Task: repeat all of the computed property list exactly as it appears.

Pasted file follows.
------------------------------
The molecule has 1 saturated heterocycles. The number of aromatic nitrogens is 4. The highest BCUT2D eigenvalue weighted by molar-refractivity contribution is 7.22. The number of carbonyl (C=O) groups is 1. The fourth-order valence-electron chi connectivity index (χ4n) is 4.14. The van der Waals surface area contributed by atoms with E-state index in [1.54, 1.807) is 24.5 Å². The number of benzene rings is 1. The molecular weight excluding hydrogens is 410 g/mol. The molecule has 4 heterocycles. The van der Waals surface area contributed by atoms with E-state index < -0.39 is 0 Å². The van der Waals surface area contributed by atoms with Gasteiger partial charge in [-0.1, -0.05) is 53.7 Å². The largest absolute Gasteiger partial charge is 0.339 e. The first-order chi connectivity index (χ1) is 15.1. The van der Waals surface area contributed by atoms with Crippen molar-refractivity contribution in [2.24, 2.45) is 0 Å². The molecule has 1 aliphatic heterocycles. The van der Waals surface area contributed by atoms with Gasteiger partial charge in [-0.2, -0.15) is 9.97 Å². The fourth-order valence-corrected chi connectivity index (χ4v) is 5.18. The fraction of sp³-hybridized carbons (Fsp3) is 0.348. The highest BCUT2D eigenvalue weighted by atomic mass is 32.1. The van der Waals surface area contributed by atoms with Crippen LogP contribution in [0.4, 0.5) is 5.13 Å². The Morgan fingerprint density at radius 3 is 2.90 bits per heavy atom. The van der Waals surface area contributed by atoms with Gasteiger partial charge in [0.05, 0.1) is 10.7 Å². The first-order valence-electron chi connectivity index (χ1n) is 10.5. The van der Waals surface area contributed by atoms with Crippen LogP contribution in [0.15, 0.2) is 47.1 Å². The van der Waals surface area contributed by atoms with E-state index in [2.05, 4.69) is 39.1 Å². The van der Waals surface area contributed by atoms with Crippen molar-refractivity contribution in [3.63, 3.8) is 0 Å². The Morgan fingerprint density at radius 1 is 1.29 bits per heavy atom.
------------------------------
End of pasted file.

The molecule has 1 saturated heterocycles. The number of aromatic nitrogens is 4. The highest BCUT2D eigenvalue weighted by molar-refractivity contribution is 7.22. The number of carbonyl (C=O) groups is 1. The fourth-order valence-electron chi connectivity index (χ4n) is 4.14. The van der Waals surface area contributed by atoms with E-state index in [1.54, 1.807) is 24.5 Å². The number of benzene rings is 1. The molecular weight excluding hydrogens is 410 g/mol. The molecule has 4 heterocycles. The van der Waals surface area contributed by atoms with E-state index < -0.39 is 0 Å². The van der Waals surface area contributed by atoms with Gasteiger partial charge in [-0.1, -0.05) is 53.7 Å². The largest absolute Gasteiger partial charge is 0.339 e. The first-order chi connectivity index (χ1) is 15.1. The van der Waals surface area contributed by atoms with Crippen molar-refractivity contribution in [2.24, 2.45) is 0 Å². The molecule has 1 aliphatic heterocycles. The van der Waals surface area contributed by atoms with Gasteiger partial charge in [-0.2, -0.15) is 9.97 Å². The fourth-order valence-corrected chi connectivity index (χ4v) is 5.18. The fraction of sp³-hybridized carbons (Fsp3) is 0.348. The highest BCUT2D eigenvalue weighted by atomic mass is 32.1. The van der Waals surface area contributed by atoms with Crippen LogP contribution in [0.4, 0.5) is 5.13 Å². The Morgan fingerprint density at radius 3 is 2.90 bits per heavy atom. The van der Waals surface area contributed by atoms with Gasteiger partial charge in [0.05, 0.1) is 10.7 Å². The first-order valence-electron chi connectivity index (χ1n) is 10.5. The van der Waals surface area contributed by atoms with Crippen LogP contribution in [0.15, 0.2) is 47.1 Å². The van der Waals surface area contributed by atoms with E-state index in [2.05, 4.69) is 39.1 Å². The van der Waals surface area contributed by atoms with Crippen molar-refractivity contribution in [3.63, 3.8) is 0 Å². The Morgan fingerprint density at radius 1 is 1.29 bits per heavy atom.